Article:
Busting Those Nutrition Myths

Busting Those Nutrition Myths

Myths or Facts Concept

By Valentine Reed-Johnson, RDN, CDN, Contributing Blogger

With so much information out there it is often hard to determine which is fabricated. It is time to identify those common “nutrition myths” that everyone quotes in social settings, and deems them safe for repetition, or not.  Below are some well-rehearsed sayings. We all know them, but are we simply repeating what we have heard or do we believe them? The time has come to determine the truth; brace yourselves.

Salads are nutritious…
Many folks define salads as a bed of lettuce. Although salads do provide vitamins and minerals (which vary depending on the leaf), they are mostly water. The darker the leaves the more vitamins and minerals they contain. Also, you would likely need to consume a lot more leaves to meet your daily requirement of vegetables verses having a salad consisting of a variety of vegetables, whole grains and/or legumes. The consistency of the leaf also matters. Kale is more nutrient dense verses iceberg lettuce, containing more fiber.

Bottom line: Having some iceberg lettuce with your creamy alfredo pasta does not counterbalance anything.

All you need to do is workout…
It is true that exercise is an important component to a healthy lifestyle, mainly to keep your engine running and everything flowing. In order for exercise to have an impact, it needs to be coupled with a healthy diet. Working out several days a week and eating anything and everything just doesn’t cut it. The Department of Health and Human Services recommends at least 150 minutes a week of moderate aerobic activity or 75 minutes a week of vigorous aerobic activity.

Bottom line: What you eat is just as important as the duration and type of exercise you perform.

All bread is bad for you…
Bread has a bad reputation. Processing is damaging to the grain and product, there is no doubt about that. Whole grains are richer in fiber, which contribute positively to heart and gut health. When shopping for bread, look at the first ingredient. It should say “whole-wheat flour.” The best way to eat bread would be to make your own, or go to one of those specialty bakers that produces all natural, truly nutty, textured bread. The unfortunate thing is that this more nutritious bread is more expensive and harder to find.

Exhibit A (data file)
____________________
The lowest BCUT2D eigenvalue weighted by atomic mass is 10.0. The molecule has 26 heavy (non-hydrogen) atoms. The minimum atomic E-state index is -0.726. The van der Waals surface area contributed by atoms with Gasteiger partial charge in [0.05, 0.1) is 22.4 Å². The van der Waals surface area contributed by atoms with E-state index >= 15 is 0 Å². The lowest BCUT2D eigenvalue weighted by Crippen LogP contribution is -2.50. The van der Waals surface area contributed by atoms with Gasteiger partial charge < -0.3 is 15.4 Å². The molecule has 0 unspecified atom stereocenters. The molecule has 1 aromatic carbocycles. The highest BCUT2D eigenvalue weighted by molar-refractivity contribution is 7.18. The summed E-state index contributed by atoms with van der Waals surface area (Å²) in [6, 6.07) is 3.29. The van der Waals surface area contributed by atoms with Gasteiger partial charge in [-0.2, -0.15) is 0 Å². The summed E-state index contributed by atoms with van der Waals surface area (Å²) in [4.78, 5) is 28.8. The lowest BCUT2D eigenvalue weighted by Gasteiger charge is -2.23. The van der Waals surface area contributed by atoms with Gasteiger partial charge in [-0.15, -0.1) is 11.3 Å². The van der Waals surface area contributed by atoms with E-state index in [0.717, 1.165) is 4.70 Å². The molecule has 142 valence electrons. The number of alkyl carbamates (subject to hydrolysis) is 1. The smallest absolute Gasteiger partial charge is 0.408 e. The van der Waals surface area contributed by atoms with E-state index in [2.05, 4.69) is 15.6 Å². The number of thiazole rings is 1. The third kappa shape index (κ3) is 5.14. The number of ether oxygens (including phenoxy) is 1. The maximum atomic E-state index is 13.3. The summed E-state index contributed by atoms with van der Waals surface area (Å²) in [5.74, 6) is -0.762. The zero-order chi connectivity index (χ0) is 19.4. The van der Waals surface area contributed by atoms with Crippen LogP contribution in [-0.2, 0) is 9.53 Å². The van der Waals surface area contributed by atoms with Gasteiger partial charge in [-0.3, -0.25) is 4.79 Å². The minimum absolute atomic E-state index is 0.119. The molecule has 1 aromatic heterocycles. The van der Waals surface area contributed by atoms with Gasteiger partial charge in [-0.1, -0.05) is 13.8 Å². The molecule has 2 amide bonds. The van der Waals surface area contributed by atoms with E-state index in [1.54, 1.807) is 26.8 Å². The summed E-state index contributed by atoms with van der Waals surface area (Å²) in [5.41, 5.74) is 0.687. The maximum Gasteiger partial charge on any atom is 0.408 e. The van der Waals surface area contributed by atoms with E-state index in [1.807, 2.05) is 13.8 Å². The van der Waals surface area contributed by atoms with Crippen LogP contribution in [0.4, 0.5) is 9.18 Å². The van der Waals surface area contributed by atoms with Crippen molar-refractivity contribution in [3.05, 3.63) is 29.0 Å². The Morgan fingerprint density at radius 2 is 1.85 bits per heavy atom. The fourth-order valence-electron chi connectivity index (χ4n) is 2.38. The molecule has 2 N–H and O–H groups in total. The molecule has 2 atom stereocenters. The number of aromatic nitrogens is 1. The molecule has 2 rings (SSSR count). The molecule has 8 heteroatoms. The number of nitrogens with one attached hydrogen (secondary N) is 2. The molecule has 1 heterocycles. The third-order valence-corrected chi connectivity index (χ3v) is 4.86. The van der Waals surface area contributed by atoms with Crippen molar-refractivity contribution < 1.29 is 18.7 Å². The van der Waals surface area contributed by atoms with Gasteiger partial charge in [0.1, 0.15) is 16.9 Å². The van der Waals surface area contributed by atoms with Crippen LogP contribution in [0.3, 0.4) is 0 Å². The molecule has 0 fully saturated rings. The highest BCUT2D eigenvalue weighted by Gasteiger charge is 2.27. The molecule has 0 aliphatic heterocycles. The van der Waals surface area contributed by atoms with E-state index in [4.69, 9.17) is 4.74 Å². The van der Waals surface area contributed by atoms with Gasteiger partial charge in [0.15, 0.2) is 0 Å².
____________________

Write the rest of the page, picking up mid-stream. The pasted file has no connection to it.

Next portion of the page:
Bottom line: Choose whole grain bread that’s high in nutrients and less processed.

I only eat organic….
Although it sounds like it may be a good idea to only eat organic, it is not feasible for the majority of people on a budget! It is also unnecessary to buy certain foods organic. The Environmental Working Group’s Dirty Dozen is a good guideline. The following are a list of fruits and vegetables to consider buying organic: apples, peaches, nectarines, grapes, celery, spinach, sweet bell peppers, cucumbers, cherry tomatoes, snap peas (imported), potatoes, hot peppers, and kale. Organic animal proteins that are raised without any antibiotics are also fair game to spend more money on.

Bottom line: Know which foods to buy organic and choose how you want to use your organic dollar wisely.

Skipping breakfast is bad for you…
This one is true, to an extent. However, many people take it to the extreme and eat a large breakfast. Only a small amount of food is required to kick start your metabolism. Your best bet is to eat a protein and fiber-rich breakfast so it can keep you satisfied longer. An example would be a small bowl of oatmeal made with skim milk, with fresh berries and 5 nuts on top.

Bottom line: Eat breakfast religiously, but always in moderation.

An apple a day keeps the doctor away…
People often joke about this one, but it clearly came about for good reason. The recommended daily amount of fruit is 1.5 cups for women 31 years and older, and 2 cups for everyone else! One small apple counts as 1 cup of fruit. Apples are high in fiber and can help maintain a healthy digestive tract. Apples are also rich in plant chemicals like flavonoids, which may play a role in fighting cancer and heart disease. Although apples are nutrient-dense, however, you can get healthy nutrients from other variety of other fruit too.

Bottom line: Fruit, including apples, have many health benefits, which make it a better-for-you snack option over less nutrient-dense foods, like chips and cookies.

 

Valentine is a Registered Dietitian Nutritionist, currently working at Mount Sinai Hospital in New York City. At the hospital she covers general medicine floors. Eventually, Valentine hopes to open up a private practice alongside her hospital position. Valentine believes in providing practical nutrition knowledge, encouraging others to think logically when it comes to their health. Follow Valentine on twitter or check out her website.

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